Augmented and virtual – the new realities
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Augmented and virtual – the new realities

Augmented reality (AR) and virtual reality (VR) have already come a long way from being hit-or-miss novelty technologies. We take a look at how they’ve earned their marketing stripes – and what the future holds.

Before considering how AR and VR can be used to create pioneering marketing initiatives, it’s important to understand how the technologies differ from one another. Ramzi Yakob, consultant at digital transformative agency TH_NK, puts it this way: “Augmented reality can enhance real life, whereas virtual reality takes you away from it,” he says. “VR is escapist. AR is additive.”

Matthew Greenhalgh, creative technology director at customer experience marketing agency MRM Meteorite, agrees:

“AR enables us to use our current environment in order to present enhanced information about a product,” he says. “VR takes the customer out of that environment in order to do the same. For example, we created a customer AR experience for technology company Intel, to be used on the shop floor.

The experience turned a folded piece of paper into an ultra-light laptop, highlighting Intel's role in reducing overall weight – the customers were already in a sales environment and there was no need to take them out of it.

“Contrast this with a VR experience we created for Vauxhall, which enabled the customer to ‘virtually’ test drive an Astra around a racing track. VR allowed us to transport the customer to an exciting environment they couldn't easily access themselves and enhance the experience that way.”

Another way to look at it is to consider VR as more suited to content, and AR best applied in the ‘real’ world. “VR is the only medium that guarantees a complete focus on the content, making it a profoundly immersive way to tell a story,” says Luke D’Arcy, UK president at total brand experience agency Momentum Worldwide. “Once the headset’s on, there’s no checking email or updating social media.”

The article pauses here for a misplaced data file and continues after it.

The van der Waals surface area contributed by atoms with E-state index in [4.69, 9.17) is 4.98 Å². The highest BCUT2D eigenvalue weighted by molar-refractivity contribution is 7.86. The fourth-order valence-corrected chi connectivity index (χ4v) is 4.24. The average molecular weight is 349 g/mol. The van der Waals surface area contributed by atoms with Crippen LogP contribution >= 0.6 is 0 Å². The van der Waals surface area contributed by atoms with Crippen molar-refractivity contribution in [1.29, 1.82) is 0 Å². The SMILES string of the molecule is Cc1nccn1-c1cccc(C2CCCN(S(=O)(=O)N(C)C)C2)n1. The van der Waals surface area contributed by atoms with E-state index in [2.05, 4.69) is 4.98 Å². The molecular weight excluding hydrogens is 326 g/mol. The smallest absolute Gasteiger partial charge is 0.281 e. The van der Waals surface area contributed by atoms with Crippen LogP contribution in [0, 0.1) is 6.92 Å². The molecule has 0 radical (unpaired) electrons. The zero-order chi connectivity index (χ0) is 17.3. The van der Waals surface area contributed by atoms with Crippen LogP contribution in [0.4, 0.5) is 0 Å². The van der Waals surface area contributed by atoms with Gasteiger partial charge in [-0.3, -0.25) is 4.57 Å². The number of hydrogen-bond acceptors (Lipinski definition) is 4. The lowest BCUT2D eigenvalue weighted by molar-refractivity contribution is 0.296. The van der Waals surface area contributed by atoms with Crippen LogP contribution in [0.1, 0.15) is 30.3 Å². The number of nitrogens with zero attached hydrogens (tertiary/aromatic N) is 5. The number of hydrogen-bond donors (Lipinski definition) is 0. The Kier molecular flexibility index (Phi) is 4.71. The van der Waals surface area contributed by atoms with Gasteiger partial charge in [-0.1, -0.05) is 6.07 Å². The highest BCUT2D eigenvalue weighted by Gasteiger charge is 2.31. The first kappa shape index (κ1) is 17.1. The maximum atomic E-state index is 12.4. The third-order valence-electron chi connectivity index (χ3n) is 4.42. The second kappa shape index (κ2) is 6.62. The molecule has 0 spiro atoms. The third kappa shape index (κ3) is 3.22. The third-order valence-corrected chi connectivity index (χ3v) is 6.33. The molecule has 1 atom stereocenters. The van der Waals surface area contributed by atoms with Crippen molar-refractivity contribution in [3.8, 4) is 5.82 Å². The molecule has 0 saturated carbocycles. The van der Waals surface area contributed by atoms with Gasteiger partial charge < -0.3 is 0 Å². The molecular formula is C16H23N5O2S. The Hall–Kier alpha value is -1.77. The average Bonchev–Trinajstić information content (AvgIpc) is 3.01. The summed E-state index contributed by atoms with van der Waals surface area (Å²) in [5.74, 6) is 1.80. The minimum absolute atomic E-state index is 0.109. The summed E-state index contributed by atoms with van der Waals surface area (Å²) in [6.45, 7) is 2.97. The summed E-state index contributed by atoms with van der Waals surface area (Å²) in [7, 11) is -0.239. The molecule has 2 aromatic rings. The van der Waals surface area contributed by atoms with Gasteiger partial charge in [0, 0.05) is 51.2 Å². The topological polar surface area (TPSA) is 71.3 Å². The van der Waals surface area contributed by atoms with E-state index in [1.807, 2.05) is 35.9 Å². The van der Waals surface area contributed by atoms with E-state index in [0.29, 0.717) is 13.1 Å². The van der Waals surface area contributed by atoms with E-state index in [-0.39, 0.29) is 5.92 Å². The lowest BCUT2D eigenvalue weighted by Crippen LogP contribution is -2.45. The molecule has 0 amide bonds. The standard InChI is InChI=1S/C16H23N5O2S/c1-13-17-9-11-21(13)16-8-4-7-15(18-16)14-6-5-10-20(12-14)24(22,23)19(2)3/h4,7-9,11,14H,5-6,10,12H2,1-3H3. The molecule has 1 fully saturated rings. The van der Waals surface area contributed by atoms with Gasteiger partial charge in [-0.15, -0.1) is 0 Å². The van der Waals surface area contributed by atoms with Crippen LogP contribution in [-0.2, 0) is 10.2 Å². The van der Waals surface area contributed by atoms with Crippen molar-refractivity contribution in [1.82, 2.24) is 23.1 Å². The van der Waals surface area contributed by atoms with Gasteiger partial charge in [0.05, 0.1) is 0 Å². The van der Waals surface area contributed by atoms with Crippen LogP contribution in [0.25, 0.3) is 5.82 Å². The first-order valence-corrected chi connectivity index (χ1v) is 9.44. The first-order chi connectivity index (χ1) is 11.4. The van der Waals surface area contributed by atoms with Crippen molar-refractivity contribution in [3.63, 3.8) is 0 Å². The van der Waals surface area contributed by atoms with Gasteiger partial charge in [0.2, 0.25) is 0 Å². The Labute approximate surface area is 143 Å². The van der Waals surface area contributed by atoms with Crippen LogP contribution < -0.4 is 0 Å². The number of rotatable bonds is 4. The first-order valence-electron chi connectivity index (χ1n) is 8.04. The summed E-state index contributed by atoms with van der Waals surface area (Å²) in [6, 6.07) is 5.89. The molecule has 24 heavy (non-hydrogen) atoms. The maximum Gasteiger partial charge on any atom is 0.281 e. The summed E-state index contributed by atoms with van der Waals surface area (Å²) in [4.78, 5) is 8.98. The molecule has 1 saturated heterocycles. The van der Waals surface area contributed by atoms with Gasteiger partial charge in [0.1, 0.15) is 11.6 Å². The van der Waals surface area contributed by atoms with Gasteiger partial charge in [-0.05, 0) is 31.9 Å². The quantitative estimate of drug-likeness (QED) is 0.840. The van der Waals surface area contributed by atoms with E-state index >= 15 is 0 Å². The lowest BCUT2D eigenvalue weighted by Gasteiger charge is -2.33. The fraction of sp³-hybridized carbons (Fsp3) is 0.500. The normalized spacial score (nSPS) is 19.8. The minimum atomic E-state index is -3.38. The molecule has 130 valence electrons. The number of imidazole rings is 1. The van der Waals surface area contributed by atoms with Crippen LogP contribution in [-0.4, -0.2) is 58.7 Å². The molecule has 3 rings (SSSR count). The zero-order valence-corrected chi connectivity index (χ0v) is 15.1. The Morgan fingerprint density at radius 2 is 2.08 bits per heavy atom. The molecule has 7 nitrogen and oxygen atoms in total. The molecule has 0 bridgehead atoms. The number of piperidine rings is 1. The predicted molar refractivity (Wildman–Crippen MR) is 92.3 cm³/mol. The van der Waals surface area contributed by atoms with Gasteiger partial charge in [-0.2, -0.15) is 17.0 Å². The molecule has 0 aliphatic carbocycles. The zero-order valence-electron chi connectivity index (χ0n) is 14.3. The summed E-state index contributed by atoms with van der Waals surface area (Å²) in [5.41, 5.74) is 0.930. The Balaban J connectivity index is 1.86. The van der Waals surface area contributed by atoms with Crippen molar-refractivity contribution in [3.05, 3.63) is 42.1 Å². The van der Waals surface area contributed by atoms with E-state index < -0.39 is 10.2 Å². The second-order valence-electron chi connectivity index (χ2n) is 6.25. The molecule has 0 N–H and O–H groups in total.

If, as Bill Gates once famously predicted, content really is king, allowing the customer to experience it in a way that demands their undivided attention could be a huge advantage for advertising and marketing. “VR will redefine storytelling and cinema,” says Luke. “What happens inside the headset can put us inside stories in ways we've never experienced before.’

AR, on the other hand, adds contextual layers of information to our experiences in real time:

“We were working on the launch of the new Land Rover Discovery Sport and faced a real marketing challenge – we had to showcase the new model without a finished car to display,” says Sam Ellis, business director at direct marketing agency LIDA. “We developed an AR model that allowed customers to see a detailed photo-realistic 3D model of the car when viewed through a headset, with different animations appearing to demonstrate its new features.

“For example, the driver’s door opened so consumers could peer inside to get a proper look at the interior. We used AR because we wanted people to see the car in the actual dealership environment, as they would a real car. It allowed them to get a sense of size and scale compared to the other cars in the range, and meant they didn’t have to have a heavy headset tethered to a large PC [as with VR].”

Ultimately, both VR and AR tinker with our reality. AR enhances it, while VR diverts us from it – or trains us for it. “VR is not just about escapism; it’s also about simulation, which you can’t achieve with AR,” says Yakob. “It can help us train and plan for medical, technical or defence scenarios in a very deep and focused way.”

There’s no doubt that the merging of these technologies offers incredible scope for increasing customer engagement but, before that happens, VR in particular must become more mainstream. “Until such time as a VR headset is commonplace in customer households, we’ll see it occupying a more niche role,” says Greenhalgh, “whereas AR is accessible to anyone with a smartphone.”

What’s new?
  • Microsoft’s HoloLens AR headset lets the user experience ‘mixed reality’ – holographic content that overlays the physical world. Developer kits have recently been released.
  • Google has invested in Magic Leap, whose AR technology beams lasers into the wearer's eye via wearable units to activate 3D computer-generated imagery over real-world objects.
  • Google has also announced its Daydream platform, which brings VR to mobile devices.
Claire Lavelle Journalist CPL
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